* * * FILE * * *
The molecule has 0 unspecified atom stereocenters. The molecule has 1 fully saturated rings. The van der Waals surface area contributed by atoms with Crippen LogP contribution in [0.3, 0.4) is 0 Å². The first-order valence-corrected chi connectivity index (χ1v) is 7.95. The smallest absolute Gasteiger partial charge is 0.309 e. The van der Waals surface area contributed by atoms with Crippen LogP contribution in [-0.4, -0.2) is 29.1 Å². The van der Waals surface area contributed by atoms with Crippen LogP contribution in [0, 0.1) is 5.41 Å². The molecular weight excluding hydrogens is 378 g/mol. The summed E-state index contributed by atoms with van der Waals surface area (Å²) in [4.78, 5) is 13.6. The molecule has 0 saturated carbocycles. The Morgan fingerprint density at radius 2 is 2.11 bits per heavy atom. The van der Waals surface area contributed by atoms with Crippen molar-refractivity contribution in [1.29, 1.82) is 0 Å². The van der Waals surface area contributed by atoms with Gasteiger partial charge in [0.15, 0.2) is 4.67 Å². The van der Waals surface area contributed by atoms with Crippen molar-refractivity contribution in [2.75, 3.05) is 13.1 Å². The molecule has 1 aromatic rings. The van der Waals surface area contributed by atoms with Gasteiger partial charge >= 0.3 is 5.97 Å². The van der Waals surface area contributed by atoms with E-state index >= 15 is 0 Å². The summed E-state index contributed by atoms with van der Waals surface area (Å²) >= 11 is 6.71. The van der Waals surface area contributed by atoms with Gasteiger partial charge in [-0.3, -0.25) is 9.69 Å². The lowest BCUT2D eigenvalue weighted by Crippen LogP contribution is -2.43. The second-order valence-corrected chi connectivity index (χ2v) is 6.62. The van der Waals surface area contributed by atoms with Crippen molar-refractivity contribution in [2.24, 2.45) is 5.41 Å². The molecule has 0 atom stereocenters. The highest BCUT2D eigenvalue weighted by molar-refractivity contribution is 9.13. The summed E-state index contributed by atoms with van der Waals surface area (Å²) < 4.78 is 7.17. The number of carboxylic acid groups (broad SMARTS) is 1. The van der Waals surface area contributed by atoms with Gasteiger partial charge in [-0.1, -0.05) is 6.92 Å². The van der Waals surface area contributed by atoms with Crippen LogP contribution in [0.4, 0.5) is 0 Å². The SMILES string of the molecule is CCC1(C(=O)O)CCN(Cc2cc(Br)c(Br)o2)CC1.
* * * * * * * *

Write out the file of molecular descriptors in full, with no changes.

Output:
The molecule has 0 unspecified atom stereocenters. The molecule has 1 fully saturated rings. The van der Waals surface area contributed by atoms with Crippen LogP contribution in [0.3, 0.4) is 0 Å². The first-order valence-corrected chi connectivity index (χ1v) is 7.95. The smallest absolute Gasteiger partial charge is 0.309 e. The van der Waals surface area contributed by atoms with Crippen LogP contribution in [-0.4, -0.2) is 29.1 Å². The van der Waals surface area contributed by atoms with Crippen LogP contribution in [0, 0.1) is 5.41 Å². The molecular weight excluding hydrogens is 378 g/mol. The summed E-state index contributed by atoms with van der Waals surface area (Å²) in [4.78, 5) is 13.6. The molecule has 0 saturated carbocycles. The Morgan fingerprint density at radius 2 is 2.11 bits per heavy atom. The van der Waals surface area contributed by atoms with Crippen molar-refractivity contribution in [1.29, 1.82) is 0 Å². The van der Waals surface area contributed by atoms with Gasteiger partial charge in [0.15, 0.2) is 4.67 Å². The van der Waals surface area contributed by atoms with Crippen molar-refractivity contribution in [2.75, 3.05) is 13.1 Å². The molecule has 1 aromatic rings. The van der Waals surface area contributed by atoms with Gasteiger partial charge >= 0.3 is 5.97 Å². The van der Waals surface area contributed by atoms with E-state index >= 15 is 0 Å². The summed E-state index contributed by atoms with van der Waals surface area (Å²) >= 11 is 6.71. The van der Waals surface area contributed by atoms with Gasteiger partial charge in [-0.3, -0.25) is 9.69 Å². The lowest BCUT2D eigenvalue weighted by Crippen LogP contribution is -2.43. The second-order valence-corrected chi connectivity index (χ2v) is 6.62. The van der Waals surface area contributed by atoms with Crippen molar-refractivity contribution in [2.24, 2.45) is 5.41 Å². The molecule has 0 atom stereocenters. The highest BCUT2D eigenvalue weighted by molar-refractivity contribution is 9.13. The summed E-state index contributed by atoms with van der Waals surface area (Å²) < 4.78 is 7.17. The number of carboxylic acid groups (broad SMARTS) is 1. The van der Waals surface area contributed by atoms with Gasteiger partial charge in [-0.1, -0.05) is 6.92 Å². The van der Waals surface area contributed by atoms with Crippen LogP contribution in [0.4, 0.5) is 0 Å². The SMILES string of the molecule is CCC1(C(=O)O)CCN(Cc2cc(Br)c(Br)o2)CC1.